Know what substitutions can be made. Find good substitution charts and make use of them.
Soon you'll remember important substitutions and not have to look them up.
Start cooking creatively by changing recipes for salads, soups and casseroles. Later
experiment with meat dishes and quick breads, then bread and finally cakes. Cakes rely more
on chemistry to be successfull, so adapting them is more challenging.
Experiment with recipes constantly. Soon you'll be more confident about changing recipes
and developing your own.
Keep your pantry, refrigerator and freezer well stocked with staples. Mix and match for
great recipes and terrific meals.
Write down the changes you make to a recipe and your own recipes immediately. It's so
easy to postpone this, thinking that you'll remember, but it won't be the same later. Keep
it with your worthy recipes if it's good, or throw it out or keep a record of what didn't
work if it's not so good. You won't be able to repeat your tasty dish if you don't write
the recipe down.
Read cookbooks, magazines and the internet for inspiration. Use cook books from the
library and purchase your favorites. Keep a special folder in your browser's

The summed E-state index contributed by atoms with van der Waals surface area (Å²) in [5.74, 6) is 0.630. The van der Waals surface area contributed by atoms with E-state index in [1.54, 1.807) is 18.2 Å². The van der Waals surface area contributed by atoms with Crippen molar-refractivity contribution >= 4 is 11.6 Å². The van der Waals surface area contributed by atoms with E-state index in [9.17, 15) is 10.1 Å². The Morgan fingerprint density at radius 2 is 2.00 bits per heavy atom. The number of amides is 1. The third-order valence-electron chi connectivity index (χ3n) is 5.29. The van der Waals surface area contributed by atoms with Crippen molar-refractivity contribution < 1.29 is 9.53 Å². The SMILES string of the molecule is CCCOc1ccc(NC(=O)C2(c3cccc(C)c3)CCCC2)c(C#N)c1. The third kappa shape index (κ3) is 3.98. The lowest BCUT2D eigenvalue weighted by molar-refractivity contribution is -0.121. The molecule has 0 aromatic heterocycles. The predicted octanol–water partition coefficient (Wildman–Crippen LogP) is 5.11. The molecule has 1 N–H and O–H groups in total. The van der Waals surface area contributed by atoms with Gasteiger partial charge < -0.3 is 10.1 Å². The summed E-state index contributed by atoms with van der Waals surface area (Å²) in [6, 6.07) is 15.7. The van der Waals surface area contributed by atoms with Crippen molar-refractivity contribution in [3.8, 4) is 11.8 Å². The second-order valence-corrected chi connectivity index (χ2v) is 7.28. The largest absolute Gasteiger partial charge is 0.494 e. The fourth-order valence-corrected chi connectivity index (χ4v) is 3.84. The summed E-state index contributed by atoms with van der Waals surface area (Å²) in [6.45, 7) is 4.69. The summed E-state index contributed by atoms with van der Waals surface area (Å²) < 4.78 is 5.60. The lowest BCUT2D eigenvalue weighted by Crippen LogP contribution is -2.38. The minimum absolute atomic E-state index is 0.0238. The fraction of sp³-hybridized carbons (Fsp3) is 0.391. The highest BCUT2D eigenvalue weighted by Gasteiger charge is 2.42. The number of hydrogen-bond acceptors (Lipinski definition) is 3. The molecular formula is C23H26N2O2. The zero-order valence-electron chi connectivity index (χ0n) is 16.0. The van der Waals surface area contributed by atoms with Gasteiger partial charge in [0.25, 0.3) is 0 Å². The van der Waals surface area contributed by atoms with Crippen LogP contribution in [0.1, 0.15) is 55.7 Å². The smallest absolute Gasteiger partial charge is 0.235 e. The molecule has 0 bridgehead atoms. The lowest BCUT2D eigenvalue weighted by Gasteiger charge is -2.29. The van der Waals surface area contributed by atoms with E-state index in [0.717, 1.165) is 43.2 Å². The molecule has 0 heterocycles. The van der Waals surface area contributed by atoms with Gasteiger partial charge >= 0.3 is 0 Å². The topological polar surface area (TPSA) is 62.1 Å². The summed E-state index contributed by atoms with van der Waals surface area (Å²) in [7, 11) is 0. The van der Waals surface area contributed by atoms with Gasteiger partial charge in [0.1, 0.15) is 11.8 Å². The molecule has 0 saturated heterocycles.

bookmarks/favorites for recipes and cooking articles from the internet that you want to try.
Vary herbs and spices to keep dishes you serve often from becoming boring.
Keep herbs and spices fresh. Use them often and throw them away when they lose their
aroma or smell stale.
Try new ingredients. Have you ever used cassava, plantain, dandelion or nasturtium?
First use them as directed in a recipe, do a little research, then experiment. The research
is important - some foods can be poisonous if not used correctly. For example, cassava must
be cooked because when raw it contains cyanide producing chemicals. The internet is a great
place for doing your research.
Use leftovers for concocting new dishes. For example, use leftover stir fry to make a tasty soup.
This copyrighted article may be republished in your newsletter or on your website if you give credit to the author, Dotty Storer, and include a link to http://www.i-love-creative-cooking.com with the article.